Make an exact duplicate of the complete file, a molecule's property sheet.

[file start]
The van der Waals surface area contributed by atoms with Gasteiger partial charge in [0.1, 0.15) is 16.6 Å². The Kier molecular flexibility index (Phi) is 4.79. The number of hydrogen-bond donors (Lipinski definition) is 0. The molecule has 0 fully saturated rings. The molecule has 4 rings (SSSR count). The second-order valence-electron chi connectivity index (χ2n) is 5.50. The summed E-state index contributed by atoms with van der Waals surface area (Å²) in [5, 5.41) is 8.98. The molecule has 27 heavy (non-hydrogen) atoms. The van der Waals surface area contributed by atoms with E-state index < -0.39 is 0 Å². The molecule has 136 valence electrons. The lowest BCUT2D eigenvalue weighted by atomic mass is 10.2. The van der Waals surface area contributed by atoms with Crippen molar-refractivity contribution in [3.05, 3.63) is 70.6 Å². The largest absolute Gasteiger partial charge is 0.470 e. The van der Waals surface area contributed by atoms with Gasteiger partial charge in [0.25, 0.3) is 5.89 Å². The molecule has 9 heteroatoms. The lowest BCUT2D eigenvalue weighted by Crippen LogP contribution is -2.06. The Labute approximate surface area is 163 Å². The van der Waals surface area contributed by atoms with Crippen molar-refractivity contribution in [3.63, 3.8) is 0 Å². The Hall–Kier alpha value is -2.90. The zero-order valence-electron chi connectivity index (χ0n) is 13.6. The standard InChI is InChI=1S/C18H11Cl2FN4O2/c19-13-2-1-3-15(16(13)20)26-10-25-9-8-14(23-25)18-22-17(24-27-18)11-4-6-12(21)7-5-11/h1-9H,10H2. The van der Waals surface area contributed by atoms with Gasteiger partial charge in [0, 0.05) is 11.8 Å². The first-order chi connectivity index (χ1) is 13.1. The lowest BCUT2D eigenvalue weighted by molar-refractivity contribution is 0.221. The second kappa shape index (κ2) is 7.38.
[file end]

The van der Waals surface area contributed by atoms with Gasteiger partial charge in [0.1, 0.15) is 16.6 Å². The Kier molecular flexibility index (Phi) is 4.79. The number of hydrogen-bond donors (Lipinski definition) is 0. The molecule has 0 fully saturated rings. The molecule has 4 rings (SSSR count). The second-order valence-electron chi connectivity index (χ2n) is 5.50. The summed E-state index contributed by atoms with van der Waals surface area (Å²) in [5, 5.41) is 8.98. The molecule has 27 heavy (non-hydrogen) atoms. The van der Waals surface area contributed by atoms with E-state index < -0.39 is 0 Å². The molecule has 136 valence electrons. The lowest BCUT2D eigenvalue weighted by atomic mass is 10.2. The van der Waals surface area contributed by atoms with Crippen molar-refractivity contribution in [3.05, 3.63) is 70.6 Å². The largest absolute Gasteiger partial charge is 0.470 e. The van der Waals surface area contributed by atoms with Gasteiger partial charge in [0.25, 0.3) is 5.89 Å². The molecule has 9 heteroatoms. The lowest BCUT2D eigenvalue weighted by Crippen LogP contribution is -2.06. The Labute approximate surface area is 163 Å². The van der Waals surface area contributed by atoms with Crippen molar-refractivity contribution in [3.63, 3.8) is 0 Å². The Hall–Kier alpha value is -2.90. The zero-order valence-electron chi connectivity index (χ0n) is 13.6. The standard InChI is InChI=1S/C18H11Cl2FN4O2/c19-13-2-1-3-15(16(13)20)26-10-25-9-8-14(23-25)18-22-17(24-27-18)11-4-6-12(21)7-5-11/h1-9H,10H2. The van der Waals surface area contributed by atoms with Gasteiger partial charge in [0, 0.05) is 11.8 Å². The first-order chi connectivity index (χ1) is 13.1. The lowest BCUT2D eigenvalue weighted by molar-refractivity contribution is 0.221. The second kappa shape index (κ2) is 7.38.